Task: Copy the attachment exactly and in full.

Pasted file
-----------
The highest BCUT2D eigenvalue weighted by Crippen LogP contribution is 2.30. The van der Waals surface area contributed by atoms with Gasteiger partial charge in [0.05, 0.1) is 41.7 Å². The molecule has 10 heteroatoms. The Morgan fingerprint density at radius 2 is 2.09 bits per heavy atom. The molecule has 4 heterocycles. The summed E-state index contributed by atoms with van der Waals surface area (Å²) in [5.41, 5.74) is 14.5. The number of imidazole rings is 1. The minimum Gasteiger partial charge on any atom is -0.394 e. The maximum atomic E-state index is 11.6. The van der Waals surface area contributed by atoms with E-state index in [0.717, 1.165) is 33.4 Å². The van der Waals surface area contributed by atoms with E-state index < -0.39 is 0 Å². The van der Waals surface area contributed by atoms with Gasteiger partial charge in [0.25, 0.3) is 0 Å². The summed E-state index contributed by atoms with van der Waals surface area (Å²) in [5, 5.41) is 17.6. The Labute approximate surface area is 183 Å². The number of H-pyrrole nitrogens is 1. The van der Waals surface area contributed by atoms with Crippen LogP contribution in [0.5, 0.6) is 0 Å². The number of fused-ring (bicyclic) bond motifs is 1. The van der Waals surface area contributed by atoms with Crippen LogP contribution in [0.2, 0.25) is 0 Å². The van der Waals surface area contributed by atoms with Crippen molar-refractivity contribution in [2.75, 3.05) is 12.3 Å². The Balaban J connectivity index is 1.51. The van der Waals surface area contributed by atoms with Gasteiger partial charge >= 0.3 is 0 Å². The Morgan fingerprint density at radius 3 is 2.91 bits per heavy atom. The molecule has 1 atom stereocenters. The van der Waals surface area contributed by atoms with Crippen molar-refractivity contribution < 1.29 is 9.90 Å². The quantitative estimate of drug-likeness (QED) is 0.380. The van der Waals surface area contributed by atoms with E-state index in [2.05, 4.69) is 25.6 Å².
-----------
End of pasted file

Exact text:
The highest BCUT2D eigenvalue weighted by Crippen LogP contribution is 2.30. The van der Waals surface area contributed by atoms with Gasteiger partial charge in [0.05, 0.1) is 41.7 Å². The molecule has 10 heteroatoms. The Morgan fingerprint density at radius 2 is 2.09 bits per heavy atom. The molecule has 4 heterocycles. The summed E-state index contributed by atoms with van der Waals surface area (Å²) in [5.41, 5.74) is 14.5. The number of imidazole rings is 1. The minimum Gasteiger partial charge on any atom is -0.394 e. The maximum atomic E-state index is 11.6. The van der Waals surface area contributed by atoms with E-state index in [0.717, 1.165) is 33.4 Å². The van der Waals surface area contributed by atoms with E-state index < -0.39 is 0 Å². The van der Waals surface area contributed by atoms with Gasteiger partial charge in [0.25, 0.3) is 0 Å². The summed E-state index contributed by atoms with van der Waals surface area (Å²) in [5, 5.41) is 17.6. The Labute approximate surface area is 183 Å². The number of H-pyrrole nitrogens is 1. The van der Waals surface area contributed by atoms with Crippen LogP contribution in [0.5, 0.6) is 0 Å². The number of fused-ring (bicyclic) bond motifs is 1. The van der Waals surface area contributed by atoms with Crippen LogP contribution in [0.2, 0.25) is 0 Å². The van der Waals surface area contributed by atoms with Crippen molar-refractivity contribution in [2.75, 3.05) is 12.3 Å². The Balaban J connectivity index is 1.51. The van der Waals surface area contributed by atoms with Gasteiger partial charge >= 0.3 is 0 Å². The Morgan fingerprint density at radius 3 is 2.91 bits per heavy atom. The molecule has 1 atom stereocenters. The van der Waals surface area contributed by atoms with Crippen molar-refractivity contribution < 1.29 is 9.90 Å². The quantitative estimate of drug-likeness (QED) is 0.380. The van der Waals surface area contributed by atoms with E-state index in [2.05, 4.69) is 25.6 Å².